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Energetic and environmental constraints on the community structure of benthic microbial mats in lake fryxell, Antarctica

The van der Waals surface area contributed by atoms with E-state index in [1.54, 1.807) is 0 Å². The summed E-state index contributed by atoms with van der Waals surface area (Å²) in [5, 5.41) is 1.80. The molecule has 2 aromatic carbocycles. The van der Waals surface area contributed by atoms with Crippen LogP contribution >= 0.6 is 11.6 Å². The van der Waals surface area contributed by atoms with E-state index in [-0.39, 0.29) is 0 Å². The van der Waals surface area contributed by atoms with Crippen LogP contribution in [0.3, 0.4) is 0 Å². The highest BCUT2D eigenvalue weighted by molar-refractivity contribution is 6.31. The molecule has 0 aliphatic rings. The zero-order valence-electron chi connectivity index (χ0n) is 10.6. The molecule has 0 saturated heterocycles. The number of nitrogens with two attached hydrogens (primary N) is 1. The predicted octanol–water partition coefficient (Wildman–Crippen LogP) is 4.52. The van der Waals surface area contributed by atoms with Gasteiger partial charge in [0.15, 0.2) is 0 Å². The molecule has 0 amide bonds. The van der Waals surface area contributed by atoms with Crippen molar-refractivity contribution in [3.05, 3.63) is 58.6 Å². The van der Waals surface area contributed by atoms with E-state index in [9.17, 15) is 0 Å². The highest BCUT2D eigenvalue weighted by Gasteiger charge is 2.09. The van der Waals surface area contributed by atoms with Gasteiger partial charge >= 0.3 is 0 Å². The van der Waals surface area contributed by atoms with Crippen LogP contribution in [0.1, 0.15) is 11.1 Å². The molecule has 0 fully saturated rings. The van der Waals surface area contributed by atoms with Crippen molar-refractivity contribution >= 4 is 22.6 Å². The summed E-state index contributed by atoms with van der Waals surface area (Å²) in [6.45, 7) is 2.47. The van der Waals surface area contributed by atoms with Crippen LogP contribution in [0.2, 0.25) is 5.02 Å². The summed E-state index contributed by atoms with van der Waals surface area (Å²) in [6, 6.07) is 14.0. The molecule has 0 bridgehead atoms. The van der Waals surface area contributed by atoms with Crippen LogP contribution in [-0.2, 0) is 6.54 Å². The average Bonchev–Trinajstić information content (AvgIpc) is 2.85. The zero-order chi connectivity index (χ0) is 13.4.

Ecological communities are regulated by the flow of energy through environments. Energy flow is typically limited by access to photosynthetically active radiation (PAR) and oxygen concentration (O2). The microbial mats growing on the bottom of Lake Fryxell, Antarctica, have well-defined environmental gradients in PAR and (O2). We analyzed the metagenomes of layers from these microbial mats to test the extent to which access to oxygen and light controls community structure. We found variation in the diversity and relative abundances of Archaea, Bacteria and Eukaryotes across three (O2) and PAR conditions: high (O2) and maximum PAR, variable (O2) with lower maximum PAR, and low (O2) and maximum PAR. We found distinct communities structured by the optimization of energy use on a millimeter-scale across these conditions. In mat layers where (O2) was saturated, PAR structured the community. In contrast, (O2) positively correlated with diversity and affected the distribution of dominant populations across the three habitats, suggesting that meter-scale diversity is structured by energy availability. Microbial communities changed across covarying gradients of PAR and (O2). The comprehensive metagenomic analysis suggests that the benthic microbial communities in Lake Fryxell are structured by energy flow across both meter- and millimeter-scales.

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